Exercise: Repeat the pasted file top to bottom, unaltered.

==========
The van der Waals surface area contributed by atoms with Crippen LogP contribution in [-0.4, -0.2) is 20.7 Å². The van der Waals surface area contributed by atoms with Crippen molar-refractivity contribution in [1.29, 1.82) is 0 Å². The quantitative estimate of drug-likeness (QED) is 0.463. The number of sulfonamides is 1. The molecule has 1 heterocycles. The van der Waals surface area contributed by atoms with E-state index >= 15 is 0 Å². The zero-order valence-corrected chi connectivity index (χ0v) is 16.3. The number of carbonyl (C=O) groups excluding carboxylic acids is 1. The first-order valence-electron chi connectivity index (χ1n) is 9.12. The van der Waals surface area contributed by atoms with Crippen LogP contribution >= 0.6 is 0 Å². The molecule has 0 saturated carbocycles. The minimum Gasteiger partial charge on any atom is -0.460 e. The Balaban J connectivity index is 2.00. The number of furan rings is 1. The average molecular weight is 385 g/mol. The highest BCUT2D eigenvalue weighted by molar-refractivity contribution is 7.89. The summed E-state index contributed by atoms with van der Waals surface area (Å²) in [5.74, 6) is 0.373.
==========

The van der Waals surface area contributed by atoms with Crippen LogP contribution in [-0.4, -0.2) is 20.7 Å². The van der Waals surface area contributed by atoms with Crippen molar-refractivity contribution in [1.29, 1.82) is 0 Å². The quantitative estimate of drug-likeness (QED) is 0.463. The number of sulfonamides is 1. The molecule has 1 heterocycles. The van der Waals surface area contributed by atoms with E-state index >= 15 is 0 Å². The zero-order valence-corrected chi connectivity index (χ0v) is 16.3. The number of carbonyl (C=O) groups excluding carboxylic acids is 1. The first-order valence-electron chi connectivity index (χ1n) is 9.12. The van der Waals surface area contributed by atoms with Crippen LogP contribution >= 0.6 is 0 Å². The molecule has 0 saturated carbocycles. The minimum Gasteiger partial charge on any atom is -0.460 e. The Balaban J connectivity index is 2.00. The number of furan rings is 1. The average molecular weight is 385 g/mol. The highest BCUT2D eigenvalue weighted by molar-refractivity contribution is 7.89. The summed E-state index contributed by atoms with van der Waals surface area (Å²) in [5.74, 6) is 0.373.